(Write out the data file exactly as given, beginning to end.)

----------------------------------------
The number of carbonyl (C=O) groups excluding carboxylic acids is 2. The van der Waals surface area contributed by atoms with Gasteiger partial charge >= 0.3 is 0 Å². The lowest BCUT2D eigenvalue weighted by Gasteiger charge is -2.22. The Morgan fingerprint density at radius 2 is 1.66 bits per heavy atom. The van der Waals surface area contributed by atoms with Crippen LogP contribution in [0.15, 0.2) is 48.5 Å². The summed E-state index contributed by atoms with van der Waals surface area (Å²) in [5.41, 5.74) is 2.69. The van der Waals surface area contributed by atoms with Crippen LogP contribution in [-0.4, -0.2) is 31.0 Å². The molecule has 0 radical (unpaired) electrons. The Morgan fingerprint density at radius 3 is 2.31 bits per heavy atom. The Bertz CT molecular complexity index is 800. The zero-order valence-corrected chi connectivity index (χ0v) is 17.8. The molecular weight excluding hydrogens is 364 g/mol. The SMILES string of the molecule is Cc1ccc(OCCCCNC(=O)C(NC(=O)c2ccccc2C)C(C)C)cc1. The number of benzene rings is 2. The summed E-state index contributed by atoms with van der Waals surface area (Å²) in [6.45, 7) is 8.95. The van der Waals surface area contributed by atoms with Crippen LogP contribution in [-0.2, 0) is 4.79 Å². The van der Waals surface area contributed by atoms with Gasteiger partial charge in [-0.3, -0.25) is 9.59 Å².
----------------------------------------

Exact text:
The number of carbonyl (C=O) groups excluding carboxylic acids is 2. The van der Waals surface area contributed by atoms with Gasteiger partial charge >= 0.3 is 0 Å². The lowest BCUT2D eigenvalue weighted by Gasteiger charge is -2.22. The Morgan fingerprint density at radius 2 is 1.66 bits per heavy atom. The van der Waals surface area contributed by atoms with Crippen LogP contribution in [0.15, 0.2) is 48.5 Å². The summed E-state index contributed by atoms with van der Waals surface area (Å²) in [5.41, 5.74) is 2.69. The van der Waals surface area contributed by atoms with Crippen LogP contribution in [-0.4, -0.2) is 31.0 Å². The molecule has 0 radical (unpaired) electrons. The Morgan fingerprint density at radius 3 is 2.31 bits per heavy atom. The Bertz CT molecular complexity index is 800. The zero-order valence-corrected chi connectivity index (χ0v) is 17.8. The molecular weight excluding hydrogens is 364 g/mol. The SMILES string of the molecule is Cc1ccc(OCCCCNC(=O)C(NC(=O)c2ccccc2C)C(C)C)cc1. The number of benzene rings is 2. The summed E-state index contributed by atoms with van der Waals surface area (Å²) in [6.45, 7) is 8.95. The van der Waals surface area contributed by atoms with Crippen LogP contribution in [-0.2, 0) is 4.79 Å². The van der Waals surface area contributed by atoms with Gasteiger partial charge in [-0.3, -0.25) is 9.59 Å².